Do you know the gaiwan, the beautiful and traditional Chinese covered cup for brewing fine tea? The gaiwan (literally “covered bowl”) has a noble place in Chinese culture: it’s elegant, pragmatic, and impartial (most gaiwans are either porcelain or glazed stoneware, meaning they’re nonabsorbent and don’t inflect the flavor of the pure brewed leaves). Gaiwans have evolved a bit over the centuries, but the modern version consists of three components: the body, or bowl; a lid that rests slightly inside the rim of the body; and a saucer.
As teaware, gaiwans have many advantages. The wide mouth makes it easy to check the progress of your brew and admire its color. It also gives you maximum flexibility to control temperature: leave the lid on to seal in as much heat as possible, or lift it for faster cooling. You can dip the lid into the bowl to stir the steeping leaves, ensuring an even brew and also facilitating heat loss. And, when the tea is ready to drink, the lid is a convenient way to strain off the leaves, whether you drink directly from the gaiwan or pour into a pitcher for sharing. The saucer is handy, too. Not only does it provide the usual function of buying forgiveness when we’re a bit sloppy, but it also insulates the hot bowl, making it easier to drink or pour without burning your fingers.
There are several things to consider when choosing a gaiwan. First, like many kinds of teaware, it’s intimate and tactile, meant to be held, so it should simply fit and feel comfortable in your hands. The size, weight, and surface texture, all should be pleasing. This is a highly personal judgment that can’t be prescribed. The visual impression should be satisfying as well, but regardless of the exterior design it’s nice for the interior to be white, the better to observe the brew.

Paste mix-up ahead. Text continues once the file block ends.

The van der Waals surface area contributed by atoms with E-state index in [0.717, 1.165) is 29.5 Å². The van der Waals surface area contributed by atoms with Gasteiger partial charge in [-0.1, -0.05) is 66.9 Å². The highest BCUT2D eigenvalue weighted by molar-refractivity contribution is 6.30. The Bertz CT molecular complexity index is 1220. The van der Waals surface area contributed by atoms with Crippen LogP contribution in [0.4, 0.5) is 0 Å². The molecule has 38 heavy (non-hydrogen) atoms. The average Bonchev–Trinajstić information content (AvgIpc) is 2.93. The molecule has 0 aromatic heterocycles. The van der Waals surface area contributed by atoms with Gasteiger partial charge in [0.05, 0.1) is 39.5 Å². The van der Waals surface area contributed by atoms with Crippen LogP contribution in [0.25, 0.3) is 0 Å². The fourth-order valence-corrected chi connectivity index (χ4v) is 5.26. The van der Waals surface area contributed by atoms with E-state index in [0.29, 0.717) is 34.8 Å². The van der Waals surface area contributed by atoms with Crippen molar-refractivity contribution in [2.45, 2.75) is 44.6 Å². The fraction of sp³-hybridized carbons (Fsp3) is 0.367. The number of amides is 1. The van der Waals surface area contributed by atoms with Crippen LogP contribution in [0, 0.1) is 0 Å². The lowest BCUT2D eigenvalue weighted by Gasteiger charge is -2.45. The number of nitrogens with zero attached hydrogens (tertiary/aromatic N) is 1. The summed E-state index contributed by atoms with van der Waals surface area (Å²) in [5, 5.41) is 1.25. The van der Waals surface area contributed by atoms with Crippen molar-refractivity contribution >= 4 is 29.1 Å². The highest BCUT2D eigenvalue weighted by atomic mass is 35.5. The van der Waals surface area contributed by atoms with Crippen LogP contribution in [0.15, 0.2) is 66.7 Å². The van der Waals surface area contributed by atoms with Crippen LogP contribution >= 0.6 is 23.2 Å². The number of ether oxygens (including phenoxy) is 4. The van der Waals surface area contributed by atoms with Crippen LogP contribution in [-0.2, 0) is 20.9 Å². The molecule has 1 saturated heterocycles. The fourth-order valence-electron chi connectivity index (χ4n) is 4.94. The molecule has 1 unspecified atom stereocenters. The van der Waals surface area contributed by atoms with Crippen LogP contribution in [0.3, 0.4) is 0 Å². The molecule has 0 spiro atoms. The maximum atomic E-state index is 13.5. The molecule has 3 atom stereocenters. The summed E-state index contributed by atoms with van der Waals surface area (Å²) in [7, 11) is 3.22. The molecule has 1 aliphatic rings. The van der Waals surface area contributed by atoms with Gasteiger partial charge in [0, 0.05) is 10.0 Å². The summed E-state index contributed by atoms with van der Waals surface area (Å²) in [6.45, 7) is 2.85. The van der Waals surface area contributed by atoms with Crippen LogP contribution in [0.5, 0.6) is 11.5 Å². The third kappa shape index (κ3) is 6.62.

The next thing to think about is what the gaiwan is made from. You can find gaiwans in a range of prices made from either porcelain (high-fired and vitreous, typically translucent) or stoneware (high-fired, partially vitrified, slightly absorbent unless glazed; yi xing ware is a type of unglazed stoneware). Unless you want to dedicate your gaiwan to a single type of tea as you would an yi xing teapot, select a porcelain or glazed stoneware one. The material dictates another vital gaiwan characteristic, its ability to retain or lose heat. Intuitively, the thinner the body the faster the contents cool. Heat loss can be desirable for highly temperature-sensitive teas (green tea, for example) that become bitter if “cooked” too long in hot water. With its vitreous nature porcelain loses heat fastest—sometimes too fast if your tea requires a long steeping time or you’re in a chilly environment.
Whatever your gaiwan preference, you should get to know this versatile piece of teaware, which deserves a place on every tea table.